• NH Postsecondary Education Commission Award: currently Tufts and Cornell Universities
    • If wait-listed, send letter confirming interest
  • Consider what you will do this summer (keep options open)
  • ACCEPT OFFER (Generally May 15)
  • Consider and/or accept additional offers; withdraw previous acceptances
  • Thanks:
    • Write to thank references and tell them of your success
    • Thank pre-vet adviser for all of his/her help with lavish gifts

The pre-veterinary curriculum involves a rigorous set of core sciences established for entrance into most professional schools, students are able to go beyond the core requirements. The program is very flexible and tailored to individual student interests. The goal of the curricula is to cultivate the “One Health” concept, which can lead to numerous career opportunities in the medical, veterinary and health sciences, from ecosystem integrity to the biodiversity and health issues that impact us all.

The electives listed are just an small example of the diversity in educational opportunities at UNH and across all disciplines and majors. Visit the course catalog for more options.

  • Animal Rights and Societal Issues
  • Coastal Ecology and Bioclimates
  • Ethical Issues in Health Management and Medicine
  • Field Marine Biology and Ecology
  • Greek and Latin Origins of Medical Terms
  • Health Management and Policy Critical Issues
  • Human Genetics
  • Infectious Diseases and Health
  • Law, Medicine, and Morals
  • Medical Anthropology: Illness and Healing
  • Methods of Therapeutic Riding
  • Psychobiology

Explore program details

A profile image of Associate Professor André Brito

André Brito, Ph.D.
Associate Professor, Keener Dairy Research Building

A profile image of Director and Animal Resources Officer Dean Elder

Dean Elder, MS, DVM
Director, Animal Resources Officer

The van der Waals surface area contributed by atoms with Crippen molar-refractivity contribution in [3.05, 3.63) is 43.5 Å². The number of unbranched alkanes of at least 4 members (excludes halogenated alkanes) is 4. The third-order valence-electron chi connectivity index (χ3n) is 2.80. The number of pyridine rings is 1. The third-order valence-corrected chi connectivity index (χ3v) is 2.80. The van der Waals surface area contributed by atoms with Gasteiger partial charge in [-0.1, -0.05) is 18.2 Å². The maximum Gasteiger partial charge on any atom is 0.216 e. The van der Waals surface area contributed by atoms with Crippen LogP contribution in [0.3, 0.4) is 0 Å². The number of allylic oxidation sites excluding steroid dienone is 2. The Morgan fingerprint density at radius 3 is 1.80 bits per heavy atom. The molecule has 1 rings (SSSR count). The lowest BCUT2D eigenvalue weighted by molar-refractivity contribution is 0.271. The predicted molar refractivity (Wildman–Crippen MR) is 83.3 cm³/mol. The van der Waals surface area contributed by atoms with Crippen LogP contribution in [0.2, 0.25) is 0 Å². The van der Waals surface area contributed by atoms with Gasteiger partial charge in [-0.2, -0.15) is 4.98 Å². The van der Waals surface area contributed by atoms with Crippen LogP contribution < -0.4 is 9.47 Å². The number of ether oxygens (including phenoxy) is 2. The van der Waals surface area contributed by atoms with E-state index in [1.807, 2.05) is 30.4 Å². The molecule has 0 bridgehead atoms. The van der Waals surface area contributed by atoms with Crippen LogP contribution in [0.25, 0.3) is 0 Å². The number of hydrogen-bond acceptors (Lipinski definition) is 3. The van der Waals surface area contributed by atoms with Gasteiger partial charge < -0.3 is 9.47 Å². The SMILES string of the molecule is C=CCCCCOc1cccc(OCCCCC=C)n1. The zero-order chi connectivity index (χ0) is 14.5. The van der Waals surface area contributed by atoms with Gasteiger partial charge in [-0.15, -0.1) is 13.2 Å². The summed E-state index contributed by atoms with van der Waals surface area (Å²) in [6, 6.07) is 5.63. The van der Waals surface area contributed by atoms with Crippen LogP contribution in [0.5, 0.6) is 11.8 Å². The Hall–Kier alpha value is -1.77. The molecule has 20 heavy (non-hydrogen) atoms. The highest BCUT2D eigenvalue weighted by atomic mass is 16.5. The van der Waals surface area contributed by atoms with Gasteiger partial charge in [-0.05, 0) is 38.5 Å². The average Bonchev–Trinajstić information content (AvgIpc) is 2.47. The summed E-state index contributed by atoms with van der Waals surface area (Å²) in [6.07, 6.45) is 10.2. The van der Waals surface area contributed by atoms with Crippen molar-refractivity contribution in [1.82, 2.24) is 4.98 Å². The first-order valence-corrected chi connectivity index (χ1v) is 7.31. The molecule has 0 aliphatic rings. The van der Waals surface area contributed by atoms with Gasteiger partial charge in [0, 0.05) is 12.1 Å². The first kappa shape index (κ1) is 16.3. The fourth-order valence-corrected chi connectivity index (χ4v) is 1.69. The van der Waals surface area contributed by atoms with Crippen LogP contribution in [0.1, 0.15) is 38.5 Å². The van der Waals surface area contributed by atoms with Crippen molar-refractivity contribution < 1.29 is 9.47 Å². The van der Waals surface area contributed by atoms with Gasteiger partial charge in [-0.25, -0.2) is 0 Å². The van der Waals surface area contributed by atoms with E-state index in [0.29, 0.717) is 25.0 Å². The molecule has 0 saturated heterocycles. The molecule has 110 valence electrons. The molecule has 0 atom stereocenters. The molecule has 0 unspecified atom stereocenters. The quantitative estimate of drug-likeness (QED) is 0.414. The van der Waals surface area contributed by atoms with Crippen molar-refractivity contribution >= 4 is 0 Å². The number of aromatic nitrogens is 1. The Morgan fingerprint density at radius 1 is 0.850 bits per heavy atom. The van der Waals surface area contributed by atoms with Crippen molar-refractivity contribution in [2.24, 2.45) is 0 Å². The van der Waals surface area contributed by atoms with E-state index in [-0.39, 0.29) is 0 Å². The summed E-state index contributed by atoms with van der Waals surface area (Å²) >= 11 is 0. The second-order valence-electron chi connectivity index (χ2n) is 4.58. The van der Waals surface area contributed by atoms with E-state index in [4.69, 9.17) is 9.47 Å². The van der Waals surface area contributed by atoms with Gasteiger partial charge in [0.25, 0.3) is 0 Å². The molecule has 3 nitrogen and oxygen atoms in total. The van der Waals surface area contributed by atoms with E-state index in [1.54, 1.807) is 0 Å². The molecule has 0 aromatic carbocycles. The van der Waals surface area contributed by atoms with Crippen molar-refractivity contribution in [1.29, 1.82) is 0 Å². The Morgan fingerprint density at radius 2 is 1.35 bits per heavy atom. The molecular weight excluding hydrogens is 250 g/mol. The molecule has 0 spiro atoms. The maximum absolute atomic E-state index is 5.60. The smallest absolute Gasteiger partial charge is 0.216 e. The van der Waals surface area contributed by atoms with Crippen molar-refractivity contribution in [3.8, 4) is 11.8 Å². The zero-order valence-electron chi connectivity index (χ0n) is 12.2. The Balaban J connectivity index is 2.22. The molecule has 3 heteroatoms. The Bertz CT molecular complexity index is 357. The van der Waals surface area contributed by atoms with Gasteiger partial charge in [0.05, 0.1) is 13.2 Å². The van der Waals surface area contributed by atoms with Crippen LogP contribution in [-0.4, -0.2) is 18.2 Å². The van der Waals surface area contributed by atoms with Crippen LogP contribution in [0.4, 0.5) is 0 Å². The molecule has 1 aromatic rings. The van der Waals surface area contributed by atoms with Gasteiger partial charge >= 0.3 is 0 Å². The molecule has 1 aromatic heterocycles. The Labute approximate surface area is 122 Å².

A profile image of Clinical Assistant Professor David Needle

David Needle, D.V.M, Dipl. ACVP
Clinical Assistant Professor, Senior Veterinary Pathologist

Professor Sarah Proctor

Sarah Proctor, MPH, DVM
Veterinary Technology Program Director, Clinical Assistant Professor in Veterinary Technology and Applied Animal Science Programs

Equine director Sarah Rigg with a riding horse

Sarah Hamilton Rigg
Director of Equine Program & Principal Lecturer

A profile image of Professor Inga Sidor

Inga Sidor, D.V.M., M.S., D.A.C.V.P.
Clinical Associate Professor, Senior Veterinary Pathologist

Register with Admissions for a pre-veterinary information session designed for prospective students.

Academic Credentials (50-60%)

  • Overall Grade point average ……………….25-30%
  • Standardized Test Scores (GRE, MCAT) ……….25-30%

Quality of Academic Program (5-10%)

  • Prerequisite Course and overall Grade point averages
  • Course selection: major, overall program
  • Academic minor, research projects, teaching assistantships 

Veterinary and Related Work Experiences (20%)

  • Veterinary and animal related experience and employment.
  • Non-veterinary experience and employment.
  • Research, veterinary specialty interests and experience.

Personal Attributes, Interests and Achievements (10-15%)

  • Leadership and interpersonal skills
  • Community service, social awareness
  • Work ethic, ability to handle stress
  • Interests, hobbies

Personal Essay (5%)

  • Communication Skills
  • Motivation for career in veterinary medicine

Letters of Evaluation (5%)

  • Employers
  • Professors
  • Academic Advisor